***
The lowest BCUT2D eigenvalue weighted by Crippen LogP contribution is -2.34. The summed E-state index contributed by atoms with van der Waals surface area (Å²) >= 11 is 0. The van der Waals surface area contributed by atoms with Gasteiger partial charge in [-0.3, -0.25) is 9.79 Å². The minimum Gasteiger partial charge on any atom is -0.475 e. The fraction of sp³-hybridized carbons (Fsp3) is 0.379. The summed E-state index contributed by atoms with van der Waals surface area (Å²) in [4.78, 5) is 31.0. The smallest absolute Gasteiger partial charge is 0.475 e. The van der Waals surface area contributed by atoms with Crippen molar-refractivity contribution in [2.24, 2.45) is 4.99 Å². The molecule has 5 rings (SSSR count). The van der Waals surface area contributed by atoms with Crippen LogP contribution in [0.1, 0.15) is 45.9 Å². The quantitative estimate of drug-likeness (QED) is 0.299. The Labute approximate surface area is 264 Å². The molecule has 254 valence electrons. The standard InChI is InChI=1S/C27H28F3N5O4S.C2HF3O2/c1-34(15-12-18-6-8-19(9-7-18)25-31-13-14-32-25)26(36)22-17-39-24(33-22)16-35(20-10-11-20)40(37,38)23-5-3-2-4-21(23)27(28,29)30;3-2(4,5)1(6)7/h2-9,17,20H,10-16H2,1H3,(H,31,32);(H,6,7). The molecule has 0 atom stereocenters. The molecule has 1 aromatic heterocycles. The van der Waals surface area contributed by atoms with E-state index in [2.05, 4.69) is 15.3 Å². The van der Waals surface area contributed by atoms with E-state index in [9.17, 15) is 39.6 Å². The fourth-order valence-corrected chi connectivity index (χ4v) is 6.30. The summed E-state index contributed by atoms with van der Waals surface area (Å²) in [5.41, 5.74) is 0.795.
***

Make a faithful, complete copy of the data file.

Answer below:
The lowest BCUT2D eigenvalue weighted by Crippen LogP contribution is -2.34. The summed E-state index contributed by atoms with van der Waals surface area (Å²) >= 11 is 0. The van der Waals surface area contributed by atoms with Gasteiger partial charge in [-0.3, -0.25) is 9.79 Å². The minimum Gasteiger partial charge on any atom is -0.475 e. The fraction of sp³-hybridized carbons (Fsp3) is 0.379. The summed E-state index contributed by atoms with van der Waals surface area (Å²) in [4.78, 5) is 31.0. The smallest absolute Gasteiger partial charge is 0.475 e. The van der Waals surface area contributed by atoms with Crippen molar-refractivity contribution in [2.24, 2.45) is 4.99 Å². The molecule has 5 rings (SSSR count). The van der Waals surface area contributed by atoms with Crippen LogP contribution in [0.1, 0.15) is 45.9 Å². The quantitative estimate of drug-likeness (QED) is 0.299. The Labute approximate surface area is 264 Å². The molecule has 254 valence electrons. The standard InChI is InChI=1S/C27H28F3N5O4S.C2HF3O2/c1-34(15-12-18-6-8-19(9-7-18)25-31-13-14-32-25)26(36)22-17-39-24(33-22)16-35(20-10-11-20)40(37,38)23-5-3-2-4-21(23)27(28,29)30;3-2(4,5)1(6)7/h2-9,17,20H,10-16H2,1H3,(H,31,32);(H,6,7). The molecule has 0 atom stereocenters. The molecule has 1 aromatic heterocycles. The van der Waals surface area contributed by atoms with E-state index in [2.05, 4.69) is 15.3 Å². The van der Waals surface area contributed by atoms with E-state index in [9.17, 15) is 39.6 Å². The fourth-order valence-corrected chi connectivity index (χ4v) is 6.30. The summed E-state index contributed by atoms with van der Waals surface area (Å²) in [5.41, 5.74) is 0.795.